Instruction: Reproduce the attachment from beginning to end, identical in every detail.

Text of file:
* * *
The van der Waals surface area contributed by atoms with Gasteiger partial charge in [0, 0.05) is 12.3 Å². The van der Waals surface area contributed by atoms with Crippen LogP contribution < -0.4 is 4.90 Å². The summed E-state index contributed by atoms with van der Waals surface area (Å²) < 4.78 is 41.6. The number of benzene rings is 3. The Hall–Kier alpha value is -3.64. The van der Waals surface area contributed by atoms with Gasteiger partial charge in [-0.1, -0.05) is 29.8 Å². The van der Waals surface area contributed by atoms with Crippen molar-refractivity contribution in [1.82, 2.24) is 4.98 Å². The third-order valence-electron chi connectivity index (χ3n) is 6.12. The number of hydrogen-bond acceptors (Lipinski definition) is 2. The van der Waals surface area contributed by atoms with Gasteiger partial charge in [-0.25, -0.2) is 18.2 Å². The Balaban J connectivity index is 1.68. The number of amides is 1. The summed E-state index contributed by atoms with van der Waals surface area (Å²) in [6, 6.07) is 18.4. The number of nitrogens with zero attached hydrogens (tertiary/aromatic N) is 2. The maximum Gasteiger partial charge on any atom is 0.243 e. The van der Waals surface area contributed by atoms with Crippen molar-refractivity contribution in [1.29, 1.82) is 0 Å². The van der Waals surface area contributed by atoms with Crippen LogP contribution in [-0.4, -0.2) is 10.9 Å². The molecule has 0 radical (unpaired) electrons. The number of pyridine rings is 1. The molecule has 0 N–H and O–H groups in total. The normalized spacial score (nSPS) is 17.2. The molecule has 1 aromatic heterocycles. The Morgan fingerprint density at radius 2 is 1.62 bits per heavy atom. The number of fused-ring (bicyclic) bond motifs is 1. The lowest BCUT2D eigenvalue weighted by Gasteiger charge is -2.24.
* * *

The van der Waals surface area contributed by atoms with Gasteiger partial charge in [0, 0.05) is 12.3 Å². The van der Waals surface area contributed by atoms with Crippen LogP contribution < -0.4 is 4.90 Å². The summed E-state index contributed by atoms with van der Waals surface area (Å²) < 4.78 is 41.6. The number of benzene rings is 3. The Hall–Kier alpha value is -3.64. The van der Waals surface area contributed by atoms with Gasteiger partial charge in [-0.1, -0.05) is 29.8 Å². The van der Waals surface area contributed by atoms with Crippen molar-refractivity contribution in [1.82, 2.24) is 4.98 Å². The third-order valence-electron chi connectivity index (χ3n) is 6.12. The number of hydrogen-bond acceptors (Lipinski definition) is 2. The van der Waals surface area contributed by atoms with Gasteiger partial charge in [-0.25, -0.2) is 18.2 Å². The Balaban J connectivity index is 1.68. The number of amides is 1. The summed E-state index contributed by atoms with van der Waals surface area (Å²) in [6, 6.07) is 18.4. The number of nitrogens with zero attached hydrogens (tertiary/aromatic N) is 2. The maximum Gasteiger partial charge on any atom is 0.243 e. The van der Waals surface area contributed by atoms with Crippen molar-refractivity contribution in [1.29, 1.82) is 0 Å². The van der Waals surface area contributed by atoms with Crippen LogP contribution in [-0.4, -0.2) is 10.9 Å². The molecule has 0 radical (unpaired) electrons. The number of pyridine rings is 1. The molecule has 0 N–H and O–H groups in total. The normalized spacial score (nSPS) is 17.2. The molecule has 1 aromatic heterocycles. The Morgan fingerprint density at radius 2 is 1.62 bits per heavy atom. The number of fused-ring (bicyclic) bond motifs is 1. The lowest BCUT2D eigenvalue weighted by Gasteiger charge is -2.24.